The Democratic Senatorial Campaign Committee is investing precious resources to bolster Sen. Ben Nelson, even though the Nebraskan has yet to commit to running for re-election in 2012.
Since September, the Nebraska Democratic Party appears to have accessed DSCC transfers to fund about $800,000 worth of statewide television and radio ads on Nelson's behalf, according to GOP sources who track media purchases.
Nelson said in an interview that he would decide by the end of the year whether he will seek a third term, but he disputed any suggestion that there was a connection between his decision and the DSCC's early intervention in the race.
Nelson said family issues and how productive he can be over the course of another six years in the Senate are among his considerations. He characterized the television spots run on his behalf this fall as a "response to all the negative ads that were run about me by Americans for Prosperity and Karl Rove's PAC, and so it's more in that line than anything else."
Crossroads GPS, a Republican 501(c)(4) that counts Rove as a founder, ran issue ads against Nelson during the summer-long debate over the debt limit. "You can't just withstand a lot of negativity without having some level of response," Nelson said, though he added that he did not communicate these feelings to the Nebraska Democratic Party or the DSCC.
"It's a matter of leaving those decisions to my campaign manager. We discuss things, but he's in charge of the campaign," the Senator explained.
Nelson said whether he can win is always a factor in deciding whether to stand for office, but not a major one. Nelson campaign manager Paul Johnson said Friday that he believes Nebraska's senior Senator will run for re-election next year, although Johnson made it clear that is only his personal opinion.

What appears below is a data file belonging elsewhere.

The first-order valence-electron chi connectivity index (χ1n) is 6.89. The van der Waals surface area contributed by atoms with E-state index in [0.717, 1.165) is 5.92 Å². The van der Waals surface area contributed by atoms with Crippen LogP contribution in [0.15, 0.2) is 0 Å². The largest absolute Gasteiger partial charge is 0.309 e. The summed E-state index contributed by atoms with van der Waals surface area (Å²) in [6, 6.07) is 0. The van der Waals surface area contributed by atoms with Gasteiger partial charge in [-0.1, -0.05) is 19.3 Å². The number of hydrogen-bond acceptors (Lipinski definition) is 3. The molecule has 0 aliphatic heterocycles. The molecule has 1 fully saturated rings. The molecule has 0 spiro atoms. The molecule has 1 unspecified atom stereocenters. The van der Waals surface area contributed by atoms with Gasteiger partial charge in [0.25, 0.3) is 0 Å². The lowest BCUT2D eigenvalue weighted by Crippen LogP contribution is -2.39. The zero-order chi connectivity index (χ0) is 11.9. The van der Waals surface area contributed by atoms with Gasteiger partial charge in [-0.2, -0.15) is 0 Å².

The DSCC declined to comment on its Nebraska strategy. Chairwoman Patty Murray would say only that the DSCC is "helping our candidates who are up for election. Ben Nelson is one of them."
But knowledgeable Democratic operatives said the diminished political standing of state Attorney General Jon Bruning, who has been considered the frontrunner in the Republican primary, was one of the motivations behind the committee stepping in early to try to help soften Nelson's path to re-election. And Democrats concede that the money spent against Nelson this year by Crossroads GPS and other conservative activist groups pushed the DSCC to act.
The Nebraska Democratic Party is not the only state affiliate to receive transfers from the DSCC. But it appears that the Nebraska party may have benefited more than others from the committee's largess. Media tracking sources say the Nebraska party, which first went on air in late July, has bought statewide broadcast and cable television through Nov. 2 at an average of about $135,000 per week, more than enough to penetrate the Cornhusker State's relatively inexpensive media markets.
"Republicans tried to sell a bill of goods that Nebraska is gone, and that's not true," one Democratic strategist said. The strategist said the DSCC's support for Nelson has nothing to do with trying to persuade him to run for re-election: "He knows there's going to be resources for him."